Economic Effects on the Boston Area of the 2004 Democratic National Convention:  Update

April 13, 2004

Paul Bachman

John Barrett

Summary

On March 30, 2004, we estimated that the Democratic National Convention, to take place July 26-29 in Boston, will contribute $121.6 million to the Boston economy.  In making that estimate, we ignored certain negative effects of the convention for which there was incomplete information at the time.  Here we consider an updated scenario under which it turns out that Boston would lose $12.8 million in economic activity as a result of the convention.  This scenario is based on new information that we have acquired about events that will be displaced by the convention and about lost productivity that will result from the disruption of commuter activity.

Introduction

On March 30, the Beacon Hill Institute at Suffolk University released a report, The Democrats are Coming:  What it Means to the Boston Economy, in which it showed that the Democratic National Convention scheduled to take place July 26-29 in Boston, would bring $121.6 million in benefits to the Boston economy.  That estimate considered only the effect of new spending, estimated at $113.05 million, on that economy. [1] It also and explicitly omitted any consideration of „displacement of normal economic activity,š of „additional congestionš owing to traffic tie-ups and of other disruptions in commuter patterns.

Why did we ignore such effects?  The answer is that we had incomplete information about them at the time.  There were suggestions that major events previously scheduled for the convention week had been displaced by the convention.  And there were suggestions of plans to close a portion of I-93 and North Station.  Now that those suggestions have become firm realities, it is necessary for us to update our previous report in order to take them into account.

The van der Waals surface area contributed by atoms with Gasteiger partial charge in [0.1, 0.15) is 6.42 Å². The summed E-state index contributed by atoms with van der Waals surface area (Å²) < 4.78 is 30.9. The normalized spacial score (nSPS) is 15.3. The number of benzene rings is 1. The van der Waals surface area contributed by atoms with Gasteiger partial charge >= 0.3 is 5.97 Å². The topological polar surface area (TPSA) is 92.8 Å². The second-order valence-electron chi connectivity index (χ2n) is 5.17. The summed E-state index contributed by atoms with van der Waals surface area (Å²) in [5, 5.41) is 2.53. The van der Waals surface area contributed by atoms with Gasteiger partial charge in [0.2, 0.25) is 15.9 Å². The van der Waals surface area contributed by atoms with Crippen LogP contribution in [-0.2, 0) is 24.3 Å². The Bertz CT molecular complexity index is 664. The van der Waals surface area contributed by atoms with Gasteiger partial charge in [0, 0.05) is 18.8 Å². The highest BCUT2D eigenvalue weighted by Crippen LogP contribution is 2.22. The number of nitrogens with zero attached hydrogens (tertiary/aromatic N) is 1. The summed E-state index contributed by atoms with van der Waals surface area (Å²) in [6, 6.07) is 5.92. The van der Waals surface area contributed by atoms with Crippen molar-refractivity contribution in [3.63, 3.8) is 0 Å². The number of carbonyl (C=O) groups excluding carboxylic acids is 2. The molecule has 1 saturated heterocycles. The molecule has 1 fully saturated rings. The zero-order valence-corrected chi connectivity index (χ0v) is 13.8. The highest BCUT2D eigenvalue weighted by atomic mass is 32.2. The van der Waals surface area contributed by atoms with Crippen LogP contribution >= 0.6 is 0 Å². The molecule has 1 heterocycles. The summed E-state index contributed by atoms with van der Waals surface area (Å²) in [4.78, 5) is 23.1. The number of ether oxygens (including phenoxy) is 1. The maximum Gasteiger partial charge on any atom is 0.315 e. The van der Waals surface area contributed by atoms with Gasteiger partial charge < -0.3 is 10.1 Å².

Spending Effects

The convention has caused Boston to lose Sail Boston 2004 and the U.S.A. Gymnastics qualifying event.   Given this assumption, we determined the lost spending and the lost benefits to the economy associated with each event.  See Table 1.

Table 1. Net Economic Effect of Democratic National Convention

Event

Change in Direct Spending ($mill)

Total Value Added ($mill)

Democratic National Convention

           113.05

               121.60

Sail Boston 2004

            -85.00

                -95.60

U.S.A. Gymnastics qualifying event

            -13.39

                -15.00

Closing I-93 and North Station

               0.00

                -23.80

Net Effects

             14.66

                -12.80

We used the IMPLAN model of the Boston area to determine the potential economic impact of the displacement of Sail Boston 2004 and the change in direct spending associated with the U.S.A Gymnastics qualifying event.  The estimated lost direct spending for these events was $85 million for Sail Boston and $13.9 million for the U.S.A. Gymnastics qualifying event. [2]   The resulting lost value added, or economic activity, from these events is $95.60 million and $15.0 million, respectively.

Lost Productivity